HIV can be transmitted from an HIV-positive woman to her child during pregnancy, childbirth and breastfeeding. Mother-to-child transmission (MTCT), which is also referred to as ‘vertical transmission’, accounts for the vast majority of new infections in children.
Prevention of mother-to-child transmission (PMTCT) programmes provide antiretroviral treatment (ART) to HIV-positive pregnant women to stop their infants from acquiring the virus.
Without treatment, the likelihood of HIV passing from mother-to-child is 15% to 45%. However, ART and other effective PMTCT interventions can reduce this risk to below 5%.1
Around 1.6 million new HIV infections among children have been prevented since 1995 due to the implementation of PMTCT services. Of these, 1.3 million are estimated to have been averted in the five years, between 2010 and 2015.2
Despite this significant progress, in 2015 23% of pregnant women living with HIV did not have access to ARVs and 150,000 children (400 children a day) became infected with HIV.3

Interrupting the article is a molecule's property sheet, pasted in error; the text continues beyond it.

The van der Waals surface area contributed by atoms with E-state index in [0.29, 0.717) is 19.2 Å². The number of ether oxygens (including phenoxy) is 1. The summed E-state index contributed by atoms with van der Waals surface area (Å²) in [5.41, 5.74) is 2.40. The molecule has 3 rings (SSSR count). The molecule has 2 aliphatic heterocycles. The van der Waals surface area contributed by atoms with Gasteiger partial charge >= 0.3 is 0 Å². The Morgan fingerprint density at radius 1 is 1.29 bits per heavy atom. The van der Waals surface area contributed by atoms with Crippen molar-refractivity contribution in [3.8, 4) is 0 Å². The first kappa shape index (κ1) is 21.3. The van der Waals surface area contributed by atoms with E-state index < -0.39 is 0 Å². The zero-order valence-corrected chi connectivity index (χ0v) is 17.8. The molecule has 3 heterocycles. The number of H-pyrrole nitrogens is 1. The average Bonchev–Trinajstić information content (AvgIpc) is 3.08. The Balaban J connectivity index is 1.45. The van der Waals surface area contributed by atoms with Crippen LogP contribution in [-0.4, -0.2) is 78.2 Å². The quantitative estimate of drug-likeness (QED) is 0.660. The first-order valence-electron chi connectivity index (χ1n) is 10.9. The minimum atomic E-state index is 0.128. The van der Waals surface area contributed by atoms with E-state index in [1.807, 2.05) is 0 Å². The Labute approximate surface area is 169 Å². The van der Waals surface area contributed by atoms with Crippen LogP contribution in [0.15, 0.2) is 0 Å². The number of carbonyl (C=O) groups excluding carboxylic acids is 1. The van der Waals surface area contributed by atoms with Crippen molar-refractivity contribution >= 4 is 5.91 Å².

A comprehensive approach to PMTCT
Effective PMTCT programmes require women and their infants to have access to - and to take up - a cascade of interventions including antenatal services and HIV testing during pregnancy; use of ART by pregnant women living with HIV; safe childbirth practices and appropriate infant feeding; uptake of infant HIV testing and other post-natal healthcare services.4
The World Health Organization (WHO) promotes a comprehensive approach to PMTCT programmes which includes:
preventing new HIV infections among women of childbearing age
preventing unintended pregnancies among women living with HIV
preventing HIV transmission from a woman living with HIV to her baby
providing appropriate treatment, care and support to mothers living with HIV and their children and families.